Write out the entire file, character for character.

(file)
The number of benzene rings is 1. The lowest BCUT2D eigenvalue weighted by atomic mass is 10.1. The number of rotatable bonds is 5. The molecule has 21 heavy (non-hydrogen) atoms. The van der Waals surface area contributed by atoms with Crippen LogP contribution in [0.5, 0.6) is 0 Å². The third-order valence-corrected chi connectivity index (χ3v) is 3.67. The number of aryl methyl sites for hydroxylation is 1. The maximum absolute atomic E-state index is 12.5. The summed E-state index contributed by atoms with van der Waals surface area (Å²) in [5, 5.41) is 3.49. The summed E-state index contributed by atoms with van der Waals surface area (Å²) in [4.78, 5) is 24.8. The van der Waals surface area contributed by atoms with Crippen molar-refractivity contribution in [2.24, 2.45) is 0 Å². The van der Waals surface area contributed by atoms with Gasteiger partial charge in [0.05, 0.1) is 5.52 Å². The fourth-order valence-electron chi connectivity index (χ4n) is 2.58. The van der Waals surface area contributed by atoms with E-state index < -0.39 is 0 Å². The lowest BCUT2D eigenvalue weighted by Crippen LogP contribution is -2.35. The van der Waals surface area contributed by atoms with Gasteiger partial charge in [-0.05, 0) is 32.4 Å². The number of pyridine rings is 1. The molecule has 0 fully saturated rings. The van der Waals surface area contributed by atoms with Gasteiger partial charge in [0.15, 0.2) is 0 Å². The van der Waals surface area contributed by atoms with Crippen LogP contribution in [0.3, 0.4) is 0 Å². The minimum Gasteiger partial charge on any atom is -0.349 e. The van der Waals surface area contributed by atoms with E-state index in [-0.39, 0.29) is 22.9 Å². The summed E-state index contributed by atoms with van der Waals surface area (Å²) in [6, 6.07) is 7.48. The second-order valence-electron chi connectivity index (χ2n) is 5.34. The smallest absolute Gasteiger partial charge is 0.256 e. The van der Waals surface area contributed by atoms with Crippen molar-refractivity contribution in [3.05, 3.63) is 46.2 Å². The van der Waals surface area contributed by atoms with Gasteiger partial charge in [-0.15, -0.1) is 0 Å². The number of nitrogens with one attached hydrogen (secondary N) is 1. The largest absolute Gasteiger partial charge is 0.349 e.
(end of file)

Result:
The number of benzene rings is 1. The lowest BCUT2D eigenvalue weighted by atomic mass is 10.1. The number of rotatable bonds is 5. The molecule has 21 heavy (non-hydrogen) atoms. The van der Waals surface area contributed by atoms with Crippen LogP contribution in [0.5, 0.6) is 0 Å². The third-order valence-corrected chi connectivity index (χ3v) is 3.67. The number of aryl methyl sites for hydroxylation is 1. The maximum absolute atomic E-state index is 12.5. The summed E-state index contributed by atoms with van der Waals surface area (Å²) in [5, 5.41) is 3.49. The summed E-state index contributed by atoms with van der Waals surface area (Å²) in [4.78, 5) is 24.8. The van der Waals surface area contributed by atoms with Crippen molar-refractivity contribution in [2.24, 2.45) is 0 Å². The van der Waals surface area contributed by atoms with Gasteiger partial charge in [0.05, 0.1) is 5.52 Å². The fourth-order valence-electron chi connectivity index (χ4n) is 2.58. The van der Waals surface area contributed by atoms with E-state index < -0.39 is 0 Å². The lowest BCUT2D eigenvalue weighted by Crippen LogP contribution is -2.35. The van der Waals surface area contributed by atoms with Gasteiger partial charge in [-0.05, 0) is 32.4 Å². The number of pyridine rings is 1. The molecule has 0 fully saturated rings. The van der Waals surface area contributed by atoms with Gasteiger partial charge in [0.15, 0.2) is 0 Å². The van der Waals surface area contributed by atoms with Crippen LogP contribution in [0.3, 0.4) is 0 Å². The minimum Gasteiger partial charge on any atom is -0.349 e. The van der Waals surface area contributed by atoms with E-state index in [-0.39, 0.29) is 22.9 Å². The summed E-state index contributed by atoms with van der Waals surface area (Å²) in [6, 6.07) is 7.48. The second-order valence-electron chi connectivity index (χ2n) is 5.34. The smallest absolute Gasteiger partial charge is 0.256 e. The van der Waals surface area contributed by atoms with Crippen molar-refractivity contribution in [3.05, 3.63) is 46.2 Å². The van der Waals surface area contributed by atoms with Gasteiger partial charge in [-0.15, -0.1) is 0 Å². The number of nitrogens with one attached hydrogen (secondary N) is 1. The largest absolute Gasteiger partial charge is 0.349 e.